US has critical role in complex search for peace

Middle East specialist Prof Bill Harris sees no sign of a ''miracle'' to break recurrent cycles of violence involving Gaza but says the United States remains ''critically important'' to finding a solution.

US Secretary of State John Kerry has been visiting the Egyptian capital Cairo as part of efforts to promote a ceasefire, proposals for which have already been advanced by the Egyptians.

And US President Barack Obama has urged a ceasefire to end the bloodshed, after the death of more than 500 Palestinian civilians, while defending Israel's right to defend itself against rocket attacks from Hamas, in Gaza.

Prof Harris, of the University of Otago politics department, said all recent loss of life in Gaza, including the death of hundreds of civilians, was ''terrible'' and the ''intractable confrontation'' continued.

He believed a ceasefire was coming, but one was needed immediately to halt the continuing civilian loss of life.

Asked if he could see a miracle happening which could stop the recurrent cycles of violence involving Gaza, and result in a wider settlement involving Gaza and the West Bank, he was not optimistic.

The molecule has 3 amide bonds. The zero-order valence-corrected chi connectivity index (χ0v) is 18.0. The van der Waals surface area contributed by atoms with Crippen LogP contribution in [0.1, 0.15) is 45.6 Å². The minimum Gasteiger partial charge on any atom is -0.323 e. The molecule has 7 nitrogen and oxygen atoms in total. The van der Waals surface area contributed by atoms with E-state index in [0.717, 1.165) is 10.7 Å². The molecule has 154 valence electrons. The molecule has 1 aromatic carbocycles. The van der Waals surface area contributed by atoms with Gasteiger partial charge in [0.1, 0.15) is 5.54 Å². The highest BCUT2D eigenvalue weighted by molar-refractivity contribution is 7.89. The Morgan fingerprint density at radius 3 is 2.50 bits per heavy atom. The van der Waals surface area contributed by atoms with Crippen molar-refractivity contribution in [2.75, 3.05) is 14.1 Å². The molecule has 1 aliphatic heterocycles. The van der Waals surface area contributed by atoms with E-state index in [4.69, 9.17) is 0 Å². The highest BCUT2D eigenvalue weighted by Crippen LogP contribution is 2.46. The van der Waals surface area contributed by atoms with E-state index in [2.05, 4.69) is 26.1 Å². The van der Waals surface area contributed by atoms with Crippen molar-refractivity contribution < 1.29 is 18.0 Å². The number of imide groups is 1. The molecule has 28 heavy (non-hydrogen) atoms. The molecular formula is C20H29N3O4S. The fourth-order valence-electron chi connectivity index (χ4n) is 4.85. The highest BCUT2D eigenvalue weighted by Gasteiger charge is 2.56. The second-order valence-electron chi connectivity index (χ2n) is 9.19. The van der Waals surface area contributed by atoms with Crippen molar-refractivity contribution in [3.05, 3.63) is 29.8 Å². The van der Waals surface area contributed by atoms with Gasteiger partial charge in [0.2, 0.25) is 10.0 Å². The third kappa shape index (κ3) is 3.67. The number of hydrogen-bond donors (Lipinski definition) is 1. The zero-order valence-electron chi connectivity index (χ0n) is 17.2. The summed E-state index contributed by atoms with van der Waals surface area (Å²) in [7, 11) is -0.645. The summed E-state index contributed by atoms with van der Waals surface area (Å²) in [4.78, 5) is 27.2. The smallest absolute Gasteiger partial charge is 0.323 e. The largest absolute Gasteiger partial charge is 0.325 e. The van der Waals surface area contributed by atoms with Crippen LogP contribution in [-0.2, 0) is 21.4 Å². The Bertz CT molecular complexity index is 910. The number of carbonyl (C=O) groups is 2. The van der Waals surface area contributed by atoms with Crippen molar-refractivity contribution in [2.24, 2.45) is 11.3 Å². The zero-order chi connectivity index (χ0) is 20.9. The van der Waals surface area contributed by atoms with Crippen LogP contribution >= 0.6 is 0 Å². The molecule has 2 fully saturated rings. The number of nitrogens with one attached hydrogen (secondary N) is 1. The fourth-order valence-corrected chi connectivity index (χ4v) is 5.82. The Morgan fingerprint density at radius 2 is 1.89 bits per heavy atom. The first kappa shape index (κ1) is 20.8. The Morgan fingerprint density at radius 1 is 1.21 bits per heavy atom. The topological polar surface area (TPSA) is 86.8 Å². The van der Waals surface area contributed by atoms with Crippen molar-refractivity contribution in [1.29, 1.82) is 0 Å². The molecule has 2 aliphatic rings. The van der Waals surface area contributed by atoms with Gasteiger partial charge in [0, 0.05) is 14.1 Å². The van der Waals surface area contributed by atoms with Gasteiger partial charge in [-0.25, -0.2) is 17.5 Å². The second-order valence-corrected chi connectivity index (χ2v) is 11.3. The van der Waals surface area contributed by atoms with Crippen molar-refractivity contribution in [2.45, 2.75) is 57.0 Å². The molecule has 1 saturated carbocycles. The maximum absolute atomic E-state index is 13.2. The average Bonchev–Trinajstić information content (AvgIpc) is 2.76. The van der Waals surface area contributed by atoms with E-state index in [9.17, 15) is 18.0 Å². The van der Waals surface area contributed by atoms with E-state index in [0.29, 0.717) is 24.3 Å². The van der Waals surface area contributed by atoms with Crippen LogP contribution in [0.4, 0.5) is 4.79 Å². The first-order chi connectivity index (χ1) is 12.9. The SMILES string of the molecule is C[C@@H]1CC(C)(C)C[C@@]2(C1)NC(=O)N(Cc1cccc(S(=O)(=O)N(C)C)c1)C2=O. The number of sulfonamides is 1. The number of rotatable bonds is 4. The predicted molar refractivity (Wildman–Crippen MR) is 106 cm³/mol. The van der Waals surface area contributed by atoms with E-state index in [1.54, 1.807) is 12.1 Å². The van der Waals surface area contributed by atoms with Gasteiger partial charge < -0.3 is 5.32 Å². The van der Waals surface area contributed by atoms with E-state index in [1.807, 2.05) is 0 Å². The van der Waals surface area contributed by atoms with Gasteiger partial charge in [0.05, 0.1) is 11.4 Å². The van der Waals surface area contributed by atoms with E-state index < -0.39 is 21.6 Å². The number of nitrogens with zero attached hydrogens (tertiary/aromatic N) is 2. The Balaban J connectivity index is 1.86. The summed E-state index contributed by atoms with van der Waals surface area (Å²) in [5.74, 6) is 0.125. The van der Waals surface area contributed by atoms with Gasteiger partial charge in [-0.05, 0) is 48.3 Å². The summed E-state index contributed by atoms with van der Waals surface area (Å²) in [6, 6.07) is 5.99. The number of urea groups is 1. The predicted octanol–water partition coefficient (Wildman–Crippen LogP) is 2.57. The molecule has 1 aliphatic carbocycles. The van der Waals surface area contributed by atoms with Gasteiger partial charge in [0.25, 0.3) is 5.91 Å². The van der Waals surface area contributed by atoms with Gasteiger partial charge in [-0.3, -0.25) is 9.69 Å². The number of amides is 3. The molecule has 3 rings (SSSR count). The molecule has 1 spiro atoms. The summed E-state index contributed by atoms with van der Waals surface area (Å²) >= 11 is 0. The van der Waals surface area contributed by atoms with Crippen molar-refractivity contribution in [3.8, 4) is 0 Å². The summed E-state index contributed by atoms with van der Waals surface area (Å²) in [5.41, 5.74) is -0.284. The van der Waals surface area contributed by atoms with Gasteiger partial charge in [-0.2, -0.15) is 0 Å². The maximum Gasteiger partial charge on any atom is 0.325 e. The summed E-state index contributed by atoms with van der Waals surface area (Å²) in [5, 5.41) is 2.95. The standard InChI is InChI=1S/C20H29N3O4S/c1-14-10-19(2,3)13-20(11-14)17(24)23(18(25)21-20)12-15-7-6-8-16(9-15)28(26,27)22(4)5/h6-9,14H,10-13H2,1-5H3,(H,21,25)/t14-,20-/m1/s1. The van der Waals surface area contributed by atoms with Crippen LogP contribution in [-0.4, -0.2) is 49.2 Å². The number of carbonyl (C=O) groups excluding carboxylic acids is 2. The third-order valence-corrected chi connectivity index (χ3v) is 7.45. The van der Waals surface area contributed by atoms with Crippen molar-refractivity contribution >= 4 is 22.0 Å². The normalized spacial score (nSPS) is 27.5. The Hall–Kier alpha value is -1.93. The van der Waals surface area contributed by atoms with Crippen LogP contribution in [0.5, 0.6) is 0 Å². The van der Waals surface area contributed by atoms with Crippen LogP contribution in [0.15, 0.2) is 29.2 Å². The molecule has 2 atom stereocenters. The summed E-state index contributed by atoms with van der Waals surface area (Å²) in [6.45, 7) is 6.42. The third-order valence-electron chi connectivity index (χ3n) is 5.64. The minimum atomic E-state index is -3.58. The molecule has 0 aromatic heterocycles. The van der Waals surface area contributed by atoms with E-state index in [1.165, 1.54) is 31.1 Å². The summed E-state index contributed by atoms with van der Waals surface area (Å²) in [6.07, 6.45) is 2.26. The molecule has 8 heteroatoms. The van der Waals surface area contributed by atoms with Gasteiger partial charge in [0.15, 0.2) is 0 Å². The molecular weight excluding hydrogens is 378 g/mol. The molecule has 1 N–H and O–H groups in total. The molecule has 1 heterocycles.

Sometimes there had been talk of the rising economic power of China and the role of other outside powers, such as Russia, but the United States remained the only, main, ''critically important'' actor that could help resolve longer-term issues between the parties.

The United States had a crucial combination of military power and ''soft power''- the latter a form of moral authority arising from indirect influence and including the favourable opinion of other nations.

US presidents Jimmy Carter and Bill Clinton had also previously invested a great deal of ''presidential time'' in trying to resolve issues involving Gaza and the West Bank but this had ultimately proved unsuccessful.

It was in the interests of the wider world and New Zealand for the United States to continue its efforts, and the US ultimately was the country which could help bring a ''circuit-breaker'' to achieve an eventual overall peace settlement.

Complicating the peace process were the ambitions of some other powers, including Iran, which had been supporting Hamas, he said.

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